Every duel between the two greatest footballers of this century is eagerly awaited. For the best part of a decade, they would come around frequently: Messi versus Ronaldo – the rivalry that made Barcelona against Real Madrid extra special.
Since Cristiano Ronaldo moved on, to Italy, the serial Ballon D'Or winners have been estranged. They have not shared a pitch for almost two and half years.
The chances of their doing so in the first of two 2020/21 Champions League group stage meetings between Ronaldo’s Juventus and Messi’s Barcelona hung on CR7’s being given the green light by Uefa’s health protocols.
The Portuguese has been self-isolating, having tested positive for coronavirus during this month’s international break. He is asymptomatic but needed to present a negative test by last night to be included in Juve’s squad.
For Messi, captain of a Barcelona bruised by defeat to Madrid at the weekend, more significant team news from Turin is that a number of Juve's defenders are unavailable.
Centre-back Matthias De Ligt is recovering from shoulder surgery, Alex Sandro nursing a hamstring problem, and there are doubts over whether the totemic Italian central defenders Leo Bonucci and Giorgio Chiellini can shake off muscle injuries.
Whoever steps in to a makeshift back line must police Messi, and indeed Ansu Fati, who has five goals from five starts already this season. Ansu only turns 18 on Saturday.
Juventus-Barcelona needs neither Messi nor Ronaldo, nor even the rapidly emerging stars of the next generation like Ansu or Juve’s 20-year-old Swedish forward Dejan Kulusevski, to class it as an elite showdown.
But neither are in peak form. Though both won their opening group matches comfortably, Juve away at Dynamo Kiev, Barcelona by 5-1 against Ferencvaros.
Barca have not won in three games in La Liga while Juventus have beaten only one of their first five Serie A opponents – at least on the pitch: they were awarded a 3-0 win over Napoli because their opponents were prevented from travelling to Turin by local health authorities because of a Covid-19 issue.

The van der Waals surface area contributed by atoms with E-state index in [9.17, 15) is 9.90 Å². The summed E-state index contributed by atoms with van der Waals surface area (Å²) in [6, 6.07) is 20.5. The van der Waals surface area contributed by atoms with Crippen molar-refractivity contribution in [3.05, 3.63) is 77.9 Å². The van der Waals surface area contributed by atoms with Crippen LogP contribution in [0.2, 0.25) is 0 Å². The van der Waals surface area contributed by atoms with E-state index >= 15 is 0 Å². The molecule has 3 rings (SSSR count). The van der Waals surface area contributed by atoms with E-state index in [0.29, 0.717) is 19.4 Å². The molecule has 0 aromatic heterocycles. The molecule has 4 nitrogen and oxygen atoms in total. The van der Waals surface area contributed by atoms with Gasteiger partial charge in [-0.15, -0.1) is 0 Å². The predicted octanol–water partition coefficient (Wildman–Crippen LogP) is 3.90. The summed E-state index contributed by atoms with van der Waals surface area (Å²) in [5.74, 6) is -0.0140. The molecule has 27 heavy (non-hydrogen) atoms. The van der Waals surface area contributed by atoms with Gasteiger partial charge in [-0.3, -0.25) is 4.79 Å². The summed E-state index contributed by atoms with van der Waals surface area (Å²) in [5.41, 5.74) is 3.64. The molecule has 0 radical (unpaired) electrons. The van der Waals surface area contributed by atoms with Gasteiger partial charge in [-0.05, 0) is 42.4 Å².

They have a look, as manager Andrea Pirlo put it, of a “team in construction.”
Pirlo, 41, is new to the job, and very new to coaching, having been elevated to the head coach at Juve 10 days after the club put him in charge of the youth squad.
Maurizio Sarri, who led Juve to their ninth successive Serie A title in July, had been sacked following defeat to Olympique Lyonnais in the last eight of the Champions League. Pirlo found himself promoted with the ink barely dry on his coaching certificates.
Because he was such a lauded player, a magisterial midfielder, judgement on his capabilities as a manager will be less rushed than his ascent to the job was.
And he will stay cool under pressure; he always was. “I’m not worried,” Pirlo told reporters after Saturday’s 1-1 draw with Verona, when, for the third time on his watch, Juve had to come from behind to gain a point, “Barcelona are a completely different sort of opponent.”
A sceptic might point out that this Barcelona, on their third different head coach of 2020 – Ronaldo Koeman – are a completely different sort of opponent to the one Pirlo encountered as a player.
Poignantly, his final match in Juventus’s midfield was the 2015 Champions League final: Juventus 1, Barcelona 3. “We’d all love the chance to play that match again,” said Pirlo, “but it’s in the past and there it remains.”
That night still haunts the victors. “In 2015 we touched the sky and instead of growing, we declined,” said the Barcelona defender Gerard Pique last week.
Pique is suspended for the match but colleagues who shared with them three victorious Champions League campaigns in seven years, like Messi and Sergio Busquets, are impatient to recapture the confidence and drive of that period.
Europe has been tough territory for Barcelona since: they were overwhelmed by Juventus in the quarter-finals in 2017, conceded three-goal first leg leads to be knocked out by Roma and then Liverpool in the following seasons, and reached a nadir in August with the 8-2 quarter-final humiliation by Bayern Munich in the quarter-finals. Koeman was appointed within days to replace the sacked Quique Setien.
A humbling Juve setback, the loss to Lyon, fast-tracked Pirlo to the top job. Eighty days in, he faces his biggest match yet. “These are the games you want to be involved in,” he said. “We’ll get to see how strong we and Barcelona are.”